“Article 35(1) (a) of the Constitution does not seem to impose any conditions precedent to the disclosure of information by the State. I therefore agree with the position encapsulated in The Public’s Right to Know: Principles on Freedom of Information Legislation – Article 19 at page 2 that the principle of maximum disclosure establishes a presumption that all information held by public bodies should be subject to disclosure and that this presumption may be overcome only in very limited circumstances and that public bodies have an obligation to disclose information and every member of the public has a corresponding right to receive information. Further the exercise of this right should not require individuals to demonstrate a specific interest in the information. Where therefore a public authority seeks to deny access to information, it should bear the onus of justifying the refusal at each stage of the proceedings. I also endorse the definition of public bodies to include all branches and levels of government including local government, elected bodies, bodies which operate under a statutory mandate, nationalized industries and public corporations, non-departmental bodies or quasi-non-governmental organizations, judicial bodies, and private bodies which carry out public functions”.
9. The rationale for the right to access information was explained by Majanja, J in Nelson O. Kadison vs. The Advocates Complaints Commission & Another NBI HC Petition No. 549 of 2013 as follows:
“The right of access to information is one of the rights that underpin the values of good governance, integrity, transparency and accountability and the other values set out in Article 10 of the Constitution. It is based on the understanding that without access to information the achievement of the higher values of democracy, rule of law, social justice set out in the preamble to the Constitution and Article 10 cannot be achieved unless the citizen has access to information.”
10. I associate myself with the above decisions. In the instant case the Petitioner has in his affidavit in support of the Petition demonstrated that he wrote to the Land Registrar, Kisii County requesting for documents pertaining to the suit property.
11. In a letter dated 2nd May, 2017 addressed to the National Land Commission and copied the Chief Land Registrar and the Petitioner the Land Registrar stated as follows:
“The Land Registry which is the custodian of all land records in Kisii County is unable to determine the authenticity of the registers of the above-captioned property since the said property is registered under two different individuals namely; Ongiri Harun Osinde registered on 29.7.2015 and Certificate of Lease issued on 7.4.2016, and Job Bosire registered on 11.8.2011and Certificate of Lease issued on the same date. However, Job Bosire has charged the property four times in the years 2013, 2014, 2015 and 2016 respectively and obtained over Kshs. 20,000,000 to the Cooperative Bank of Kenya”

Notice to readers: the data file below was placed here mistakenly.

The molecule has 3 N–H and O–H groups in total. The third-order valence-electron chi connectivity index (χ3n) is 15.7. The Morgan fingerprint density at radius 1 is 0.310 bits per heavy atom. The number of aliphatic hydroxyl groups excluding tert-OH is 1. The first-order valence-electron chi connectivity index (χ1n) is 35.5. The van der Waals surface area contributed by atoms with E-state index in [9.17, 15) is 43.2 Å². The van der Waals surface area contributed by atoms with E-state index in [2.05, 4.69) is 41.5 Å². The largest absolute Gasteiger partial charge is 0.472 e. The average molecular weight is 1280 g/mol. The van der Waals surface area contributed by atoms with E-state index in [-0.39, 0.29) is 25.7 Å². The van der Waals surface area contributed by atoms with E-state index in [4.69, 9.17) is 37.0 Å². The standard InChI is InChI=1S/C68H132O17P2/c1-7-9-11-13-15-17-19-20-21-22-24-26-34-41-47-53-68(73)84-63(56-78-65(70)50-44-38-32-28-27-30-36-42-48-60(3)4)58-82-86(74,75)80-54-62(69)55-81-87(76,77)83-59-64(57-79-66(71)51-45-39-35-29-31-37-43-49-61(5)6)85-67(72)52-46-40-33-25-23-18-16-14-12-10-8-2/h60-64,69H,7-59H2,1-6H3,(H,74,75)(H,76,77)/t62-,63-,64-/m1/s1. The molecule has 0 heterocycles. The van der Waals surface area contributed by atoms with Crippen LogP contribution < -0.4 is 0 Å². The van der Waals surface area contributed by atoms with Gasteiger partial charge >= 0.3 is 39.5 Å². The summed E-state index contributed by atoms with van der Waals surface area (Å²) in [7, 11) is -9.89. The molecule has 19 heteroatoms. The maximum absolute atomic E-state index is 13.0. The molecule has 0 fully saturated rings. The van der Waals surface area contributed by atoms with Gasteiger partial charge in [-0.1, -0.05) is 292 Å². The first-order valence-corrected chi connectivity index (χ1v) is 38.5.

Kindly guide the bearer of the letter and guide us on the way forward”.
The said letter did not elicit any response. This is what prompted the Petitioner to institute this suit.
12. It is counsel’s contention that the 1st Respondent’s refusal to furnish the Petitioner with the information sought offends section 9 of the Access to Information Act which stipulates that information sought be provided to the Applicant within 21 days. He maintains that no decision has been communicated to him nor has the 1st Respondent given any reasons why he has failed to disclose the information sought as provided by section 6 of the Act. He is of the view that the 1st Respondent’s conduct offends article 47 of the Constitution on fair administrative action.
13. Counsel has relied on the case of Mercy Nyawade v Banking Fraud Investigations Department & 2 others (2017) eKLR where the court held that the burden of establishing that refusal of access to information is justified rests on the state or any party refusing access. The position was clearly expressed by the Constitutional Court of South Africa in President of the Republic of South Africa & Others v M&G Mega Limited where it was held that:
“The imposition of the evidentiary burden of showing that a record is not exempt from disclosure on the requesting party would be manifestly unfair and contrary to the spirit of… the Constitution. This is because the requester of information has no access to the contents of the record sought and is therefore unable to establish that it is not exempt from disclosure under the Act. By contrast the holder of information has access to the contents of the record sought and is able to establish whether or not it is protected from disclosure under one or more of the exemptions. Hence the evidentiary burden is with the holder of the information not the requester”
14. There is no doubt that the information sought by the Petitioner is in the custody of the 1st Respondent and refusal to furnish the said information to the Petitioner amounts to a denial of the Petitioner’s right to information which is enshrined in Article 35 of the Constitution of Kenya.
15. Accordingly, the orders which commend themselves to me and which I hereby grant are as follows:
a) A declaration is hereby issued that the Petitioner has a right to information and records in the Respondent’s custody with respect to Land Parcel NO. KISII MUNICIPALITY/BLOCK1/590.
b) The 1st Respondent be and is hereby directed to furnish the Petitioner with all records with respect to Land Parcel NO. KISII MUNICIPALITY/BLOCK1/590 within 21 days.
c) The costs of this Petition shall be borne by the Respondents jointly and severally.
DATED, SIGNED AND DELIVERED AT KISII THIS 15TH DAY OF JULY, 2021.